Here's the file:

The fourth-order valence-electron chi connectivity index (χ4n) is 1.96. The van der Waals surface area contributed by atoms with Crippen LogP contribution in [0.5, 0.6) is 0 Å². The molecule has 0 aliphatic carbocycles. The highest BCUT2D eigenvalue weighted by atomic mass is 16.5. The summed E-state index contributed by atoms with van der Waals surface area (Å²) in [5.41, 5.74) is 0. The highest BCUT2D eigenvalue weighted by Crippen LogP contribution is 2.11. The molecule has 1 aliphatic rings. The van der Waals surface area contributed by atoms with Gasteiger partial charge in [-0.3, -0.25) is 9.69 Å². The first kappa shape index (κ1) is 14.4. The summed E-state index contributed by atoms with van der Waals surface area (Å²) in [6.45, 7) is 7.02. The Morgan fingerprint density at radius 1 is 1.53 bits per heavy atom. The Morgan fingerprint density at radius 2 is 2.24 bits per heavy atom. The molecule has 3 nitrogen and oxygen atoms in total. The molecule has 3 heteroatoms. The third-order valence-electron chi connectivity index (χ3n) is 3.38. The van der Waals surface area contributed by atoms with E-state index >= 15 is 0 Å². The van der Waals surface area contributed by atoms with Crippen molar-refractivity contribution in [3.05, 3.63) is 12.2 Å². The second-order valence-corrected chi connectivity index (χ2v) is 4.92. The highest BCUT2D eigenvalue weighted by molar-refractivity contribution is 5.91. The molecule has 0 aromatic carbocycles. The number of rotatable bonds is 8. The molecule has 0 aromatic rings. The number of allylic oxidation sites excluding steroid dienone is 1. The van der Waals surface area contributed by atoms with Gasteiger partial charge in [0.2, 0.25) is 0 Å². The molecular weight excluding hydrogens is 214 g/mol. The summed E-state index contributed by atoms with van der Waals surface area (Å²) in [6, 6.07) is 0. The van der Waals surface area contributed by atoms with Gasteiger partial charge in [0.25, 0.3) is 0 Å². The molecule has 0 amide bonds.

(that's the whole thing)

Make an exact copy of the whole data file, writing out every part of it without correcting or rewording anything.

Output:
The fourth-order valence-electron chi connectivity index (χ4n) is 1.96. The van der Waals surface area contributed by atoms with Crippen LogP contribution in [0.5, 0.6) is 0 Å². The molecule has 0 aliphatic carbocycles. The highest BCUT2D eigenvalue weighted by atomic mass is 16.5. The summed E-state index contributed by atoms with van der Waals surface area (Å²) in [5.41, 5.74) is 0. The highest BCUT2D eigenvalue weighted by Crippen LogP contribution is 2.11. The molecule has 1 aliphatic rings. The van der Waals surface area contributed by atoms with Gasteiger partial charge in [-0.3, -0.25) is 9.69 Å². The first kappa shape index (κ1) is 14.4. The summed E-state index contributed by atoms with van der Waals surface area (Å²) in [6.45, 7) is 7.02. The Morgan fingerprint density at radius 1 is 1.53 bits per heavy atom. The Morgan fingerprint density at radius 2 is 2.24 bits per heavy atom. The molecule has 3 nitrogen and oxygen atoms in total. The molecule has 3 heteroatoms. The third-order valence-electron chi connectivity index (χ3n) is 3.38. The van der Waals surface area contributed by atoms with E-state index >= 15 is 0 Å². The van der Waals surface area contributed by atoms with Crippen molar-refractivity contribution in [3.05, 3.63) is 12.2 Å². The second-order valence-corrected chi connectivity index (χ2v) is 4.92. The highest BCUT2D eigenvalue weighted by molar-refractivity contribution is 5.91. The molecule has 0 aromatic carbocycles. The number of rotatable bonds is 8. The molecule has 0 aromatic rings. The number of allylic oxidation sites excluding steroid dienone is 1. The van der Waals surface area contributed by atoms with Gasteiger partial charge in [0.2, 0.25) is 0 Å². The molecular weight excluding hydrogens is 214 g/mol. The summed E-state index contributed by atoms with van der Waals surface area (Å²) in [6, 6.07) is 0. The van der Waals surface area contributed by atoms with Gasteiger partial charge in [0.25, 0.3) is 0 Å². The molecule has 0 amide bonds.